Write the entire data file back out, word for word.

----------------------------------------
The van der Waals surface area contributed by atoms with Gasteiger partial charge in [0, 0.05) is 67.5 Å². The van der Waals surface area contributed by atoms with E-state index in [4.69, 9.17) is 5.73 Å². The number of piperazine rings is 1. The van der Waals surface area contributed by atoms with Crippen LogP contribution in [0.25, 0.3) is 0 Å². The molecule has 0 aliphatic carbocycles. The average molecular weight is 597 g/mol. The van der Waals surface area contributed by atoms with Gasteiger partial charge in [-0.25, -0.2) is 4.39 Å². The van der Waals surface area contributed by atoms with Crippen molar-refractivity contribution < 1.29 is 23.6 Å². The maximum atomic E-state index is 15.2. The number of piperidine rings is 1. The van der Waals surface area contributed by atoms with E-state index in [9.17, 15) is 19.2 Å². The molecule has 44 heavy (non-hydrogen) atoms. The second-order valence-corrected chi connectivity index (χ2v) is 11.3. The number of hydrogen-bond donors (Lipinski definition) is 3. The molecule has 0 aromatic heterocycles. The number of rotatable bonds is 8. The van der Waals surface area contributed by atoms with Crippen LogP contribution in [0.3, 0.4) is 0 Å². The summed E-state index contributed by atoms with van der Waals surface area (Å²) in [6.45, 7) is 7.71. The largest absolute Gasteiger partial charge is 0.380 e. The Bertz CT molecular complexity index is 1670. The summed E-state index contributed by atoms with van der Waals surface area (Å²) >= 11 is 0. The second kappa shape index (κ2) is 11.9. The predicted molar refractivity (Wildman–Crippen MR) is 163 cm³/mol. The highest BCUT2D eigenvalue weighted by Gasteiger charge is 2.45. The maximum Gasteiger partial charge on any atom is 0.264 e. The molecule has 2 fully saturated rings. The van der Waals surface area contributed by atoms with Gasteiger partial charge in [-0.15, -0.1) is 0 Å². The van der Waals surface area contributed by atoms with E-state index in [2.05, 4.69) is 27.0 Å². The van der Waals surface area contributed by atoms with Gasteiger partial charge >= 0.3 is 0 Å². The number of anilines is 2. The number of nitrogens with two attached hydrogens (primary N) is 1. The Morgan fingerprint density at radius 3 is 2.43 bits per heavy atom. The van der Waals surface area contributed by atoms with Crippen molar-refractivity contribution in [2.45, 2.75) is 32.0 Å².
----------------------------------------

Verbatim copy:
The van der Waals surface area contributed by atoms with Gasteiger partial charge in [0, 0.05) is 67.5 Å². The van der Waals surface area contributed by atoms with E-state index in [4.69, 9.17) is 5.73 Å². The number of piperazine rings is 1. The van der Waals surface area contributed by atoms with Crippen LogP contribution in [0.25, 0.3) is 0 Å². The molecule has 0 aliphatic carbocycles. The average molecular weight is 597 g/mol. The van der Waals surface area contributed by atoms with Gasteiger partial charge in [-0.25, -0.2) is 4.39 Å². The van der Waals surface area contributed by atoms with Crippen molar-refractivity contribution < 1.29 is 23.6 Å². The maximum atomic E-state index is 15.2. The number of piperidine rings is 1. The van der Waals surface area contributed by atoms with E-state index in [9.17, 15) is 19.2 Å². The molecule has 44 heavy (non-hydrogen) atoms. The second-order valence-corrected chi connectivity index (χ2v) is 11.3. The number of hydrogen-bond donors (Lipinski definition) is 3. The molecule has 0 aromatic heterocycles. The number of rotatable bonds is 8. The van der Waals surface area contributed by atoms with Crippen LogP contribution in [0.3, 0.4) is 0 Å². The summed E-state index contributed by atoms with van der Waals surface area (Å²) in [6.45, 7) is 7.71. The largest absolute Gasteiger partial charge is 0.380 e. The Bertz CT molecular complexity index is 1670. The summed E-state index contributed by atoms with van der Waals surface area (Å²) >= 11 is 0. The second kappa shape index (κ2) is 11.9. The predicted molar refractivity (Wildman–Crippen MR) is 163 cm³/mol. The highest BCUT2D eigenvalue weighted by Gasteiger charge is 2.45. The maximum Gasteiger partial charge on any atom is 0.264 e. The molecule has 2 fully saturated rings. The van der Waals surface area contributed by atoms with Gasteiger partial charge in [-0.15, -0.1) is 0 Å². The van der Waals surface area contributed by atoms with E-state index in [2.05, 4.69) is 27.0 Å². The van der Waals surface area contributed by atoms with Gasteiger partial charge >= 0.3 is 0 Å². The number of anilines is 2. The number of nitrogens with two attached hydrogens (primary N) is 1. The Morgan fingerprint density at radius 3 is 2.43 bits per heavy atom. The van der Waals surface area contributed by atoms with Crippen molar-refractivity contribution in [2.45, 2.75) is 32.0 Å².